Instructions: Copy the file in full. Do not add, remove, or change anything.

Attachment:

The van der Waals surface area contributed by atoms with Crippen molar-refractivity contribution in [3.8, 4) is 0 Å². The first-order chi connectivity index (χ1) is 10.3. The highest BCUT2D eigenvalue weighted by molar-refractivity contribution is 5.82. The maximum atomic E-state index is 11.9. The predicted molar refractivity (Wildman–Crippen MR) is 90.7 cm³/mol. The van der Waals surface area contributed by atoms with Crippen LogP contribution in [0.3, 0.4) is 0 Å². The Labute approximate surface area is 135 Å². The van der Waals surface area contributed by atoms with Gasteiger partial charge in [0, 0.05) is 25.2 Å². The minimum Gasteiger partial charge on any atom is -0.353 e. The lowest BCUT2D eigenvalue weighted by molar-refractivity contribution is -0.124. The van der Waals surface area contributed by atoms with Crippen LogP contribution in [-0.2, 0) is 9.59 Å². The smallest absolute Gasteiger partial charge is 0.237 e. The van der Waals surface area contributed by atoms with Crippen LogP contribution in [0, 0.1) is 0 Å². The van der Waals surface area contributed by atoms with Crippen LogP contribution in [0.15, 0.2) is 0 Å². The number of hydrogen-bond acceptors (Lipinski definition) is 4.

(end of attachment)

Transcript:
The van der Waals surface area contributed by atoms with Crippen molar-refractivity contribution in [3.8, 4) is 0 Å². The first-order chi connectivity index (χ1) is 10.3. The highest BCUT2D eigenvalue weighted by molar-refractivity contribution is 5.82. The maximum atomic E-state index is 11.9. The predicted molar refractivity (Wildman–Crippen MR) is 90.7 cm³/mol. The van der Waals surface area contributed by atoms with Crippen LogP contribution in [0.3, 0.4) is 0 Å². The Labute approximate surface area is 135 Å². The van der Waals surface area contributed by atoms with Gasteiger partial charge in [0, 0.05) is 25.2 Å². The minimum Gasteiger partial charge on any atom is -0.353 e. The lowest BCUT2D eigenvalue weighted by molar-refractivity contribution is -0.124. The van der Waals surface area contributed by atoms with Crippen LogP contribution in [-0.2, 0) is 9.59 Å². The smallest absolute Gasteiger partial charge is 0.237 e. The van der Waals surface area contributed by atoms with Crippen LogP contribution in [0, 0.1) is 0 Å². The van der Waals surface area contributed by atoms with Crippen LogP contribution in [0.15, 0.2) is 0 Å². The number of hydrogen-bond acceptors (Lipinski definition) is 4.